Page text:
Religion in Sports

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“What if the first thing Tim Tebow said in interviews was: ‘First, I would like to thank Allah and send blessings upon Prophet Muhammad.’ Would America think God was on his side then?”

-Huffington Post

Think about it. The world of sports is controlled by religion. Although religion very heavily influences soccer around the world, it influences football as well. The NFL (National Football League) is dominated by Christianity. The NFL’s Instagram page is littered with pictures from after games of players from both teams huddling in the middle of the field, praying. They use the hashtag #FootballIsFamily. Postgame speeches often involve God. After a heartbreaking loss in the 2012 AFC Championship game against the New England Patriots, Ravens legend Ray Lewis gave his team a speech. “God has never made a mistake. He’s never made one mistake,” Ray said to his team. Ray Lewis, one of the most religious players in the league, made God the center of his life during his time in the NFL. Most players do the same. If you look on the sideline during the late stages of a game, you can see players and coaches alike holding their hands together in prayer. Kickers, possibly the position with the most pressure, often cross their chests before a kick. Yet do we ever see any players kneeling on the sideline, facing Mecca, and praying to Allah?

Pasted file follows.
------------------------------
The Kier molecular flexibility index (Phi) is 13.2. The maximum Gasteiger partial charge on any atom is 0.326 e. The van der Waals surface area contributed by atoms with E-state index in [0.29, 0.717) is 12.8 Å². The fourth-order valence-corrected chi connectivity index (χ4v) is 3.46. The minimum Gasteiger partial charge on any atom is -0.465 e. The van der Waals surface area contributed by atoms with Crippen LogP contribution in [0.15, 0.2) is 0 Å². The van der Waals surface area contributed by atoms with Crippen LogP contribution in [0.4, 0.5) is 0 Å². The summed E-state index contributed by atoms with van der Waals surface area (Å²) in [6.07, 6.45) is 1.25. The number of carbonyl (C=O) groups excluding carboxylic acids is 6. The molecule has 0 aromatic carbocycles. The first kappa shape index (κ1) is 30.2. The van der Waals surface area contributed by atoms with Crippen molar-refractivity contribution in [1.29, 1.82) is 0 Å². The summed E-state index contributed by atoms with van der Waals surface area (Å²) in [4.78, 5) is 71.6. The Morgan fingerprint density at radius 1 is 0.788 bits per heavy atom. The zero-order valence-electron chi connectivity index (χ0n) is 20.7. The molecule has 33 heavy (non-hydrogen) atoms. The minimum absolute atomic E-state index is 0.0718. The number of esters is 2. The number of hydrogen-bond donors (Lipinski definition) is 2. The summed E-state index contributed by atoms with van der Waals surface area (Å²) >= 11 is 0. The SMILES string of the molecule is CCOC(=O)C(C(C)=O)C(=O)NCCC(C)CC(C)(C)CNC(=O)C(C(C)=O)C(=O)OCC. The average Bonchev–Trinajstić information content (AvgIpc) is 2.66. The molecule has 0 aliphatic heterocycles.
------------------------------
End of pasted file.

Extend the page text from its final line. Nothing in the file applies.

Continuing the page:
0.04% of the players in the NFL are Muslim. That is equivalent to 6 players out of all of the active players in the NFL. Husain Abdullah, starting free safety for the Kansas City Chiefs, is one of these 6 active players. Abdullah, age 30, helped the Kansas City Chiefs defense become one of the most feared defenses this year. Abdullah takes religion more seriously than he does football, which is incredible. Abdullah sat out the entire 2012-2013 season to make his Hajj to Mecca, one of the five pillars of the Islam faith. Abdullah fasts during Ramadan, even if it is during the NFL season. In 2014, Abdullah intercepted a pass and returned it for a touchdown, and celebrated by sliding on his knees, bowing and giving praise in Islamic salutation. He was penalized 15 yards for this action. This spread controversy across the NFL, and later in the week the NFL apologized for the penalty. Husain Abdullah expresses his faith just as much as some players do, but the only difference is his religion. If players were penalized for every time they pointed to the sky, or crossed their chests, or saluted to God, there would be a large amount of penalties in the league. As the NFL expands to begin accepting gay players, they need to be more accepting towards players of different religions.

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